Performance setups need to be away from lag and bugs, thats why running only Resolume for the visual content was quite reassuring.


Music to our ears! For more info on Nonotak's latest project Late Speculation: http://www.nonotak.com/latespeculation.htm

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Artist profile: Peruggia

A while back we posted a video of some banging AV drumming wickedness, rocking an MPC and a projector. We loved how it shows the use of Resolume as a real visual instrument, which needs practice and time to learn how to play. Also it rocked our socks off.


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The Ultimate Resolume/Ableton AV Setup, Including How-To

Everyone loves presents, and BirdMask by ASZYK/Neal Coghlan is a gift that keeps on giving. First watch the video below. Do it now.



From Neal's description:

It's taken a while but finally, here is the first upload of BIRDMASK Visuals. I first started work on these way back at the end of 2010. Like my Tasty Visuals, they started out with some miscellaneous illustration. The elements came together quite nicely and I started to form compositions out of them which became geometric, tribal bird faces. Like with most of my illustrations, I couldn't resist bringing it alive by animating it.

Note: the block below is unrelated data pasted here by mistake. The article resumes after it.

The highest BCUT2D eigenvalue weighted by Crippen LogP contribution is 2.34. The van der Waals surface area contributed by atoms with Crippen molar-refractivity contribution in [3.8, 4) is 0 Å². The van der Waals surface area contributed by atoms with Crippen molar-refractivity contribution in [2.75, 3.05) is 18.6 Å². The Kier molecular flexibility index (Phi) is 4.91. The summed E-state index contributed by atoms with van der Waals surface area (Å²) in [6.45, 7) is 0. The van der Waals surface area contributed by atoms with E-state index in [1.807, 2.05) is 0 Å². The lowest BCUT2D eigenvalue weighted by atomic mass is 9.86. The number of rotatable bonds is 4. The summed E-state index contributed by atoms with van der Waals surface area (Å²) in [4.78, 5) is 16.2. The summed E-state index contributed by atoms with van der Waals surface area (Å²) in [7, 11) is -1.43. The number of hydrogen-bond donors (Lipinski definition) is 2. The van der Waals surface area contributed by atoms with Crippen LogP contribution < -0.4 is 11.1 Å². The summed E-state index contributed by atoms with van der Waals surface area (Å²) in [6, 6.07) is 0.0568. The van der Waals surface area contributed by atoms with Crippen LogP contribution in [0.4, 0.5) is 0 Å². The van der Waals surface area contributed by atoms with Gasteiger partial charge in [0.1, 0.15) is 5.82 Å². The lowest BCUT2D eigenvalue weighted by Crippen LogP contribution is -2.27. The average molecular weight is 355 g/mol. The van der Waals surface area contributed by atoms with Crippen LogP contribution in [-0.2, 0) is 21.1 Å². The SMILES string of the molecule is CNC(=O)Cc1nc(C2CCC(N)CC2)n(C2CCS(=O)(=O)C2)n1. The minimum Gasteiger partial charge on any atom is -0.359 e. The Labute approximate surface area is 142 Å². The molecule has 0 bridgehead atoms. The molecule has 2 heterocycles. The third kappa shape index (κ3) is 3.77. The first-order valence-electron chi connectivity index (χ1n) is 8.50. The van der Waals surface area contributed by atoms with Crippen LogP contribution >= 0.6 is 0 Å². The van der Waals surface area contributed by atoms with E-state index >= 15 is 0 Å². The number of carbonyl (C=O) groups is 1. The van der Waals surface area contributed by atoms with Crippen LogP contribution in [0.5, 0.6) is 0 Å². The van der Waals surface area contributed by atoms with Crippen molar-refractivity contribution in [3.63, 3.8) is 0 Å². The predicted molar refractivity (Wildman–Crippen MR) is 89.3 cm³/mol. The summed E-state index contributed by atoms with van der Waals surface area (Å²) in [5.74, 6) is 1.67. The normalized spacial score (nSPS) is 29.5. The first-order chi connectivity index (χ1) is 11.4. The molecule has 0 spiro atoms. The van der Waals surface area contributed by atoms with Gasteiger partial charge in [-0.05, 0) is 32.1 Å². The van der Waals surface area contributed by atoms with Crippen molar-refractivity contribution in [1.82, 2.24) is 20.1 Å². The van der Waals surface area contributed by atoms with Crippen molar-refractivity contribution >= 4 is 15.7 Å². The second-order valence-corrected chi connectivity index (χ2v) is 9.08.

In their earliest form there was a lot less clips and they weren't in HD. A lot of elements didn't fit together well either so mixing between faces wasn't as smooth. In it's current form, the set is made up of 6 different faces, each one with 8 layers and 4 different clips per layer - making a total of 192 clips. These are all loaded into Resolume and triggered using Ableton and an iPad.This video was made by recording a Resolume composition - all the clips being triggered live. This piece wasn't composited using FCP or Premiere! (or After Effects for that matter), it was all done live.

BIRDMASK visuals made their debut in Geneva at Mapping Festival in May 2011 ([url]mappingfestival.ch/2011/types/?artist=1285&lang=en[/url]) and since then have been played in clubs across London. The biggest showing was during Channel 4's House Party ([url]channel4.com/programmes/house-party/articles/aszyk[/url]) where we performed alongside RnB legends 'Soul II Soul', who played an amazing set, mixing Reggae, House, RnB and Garage.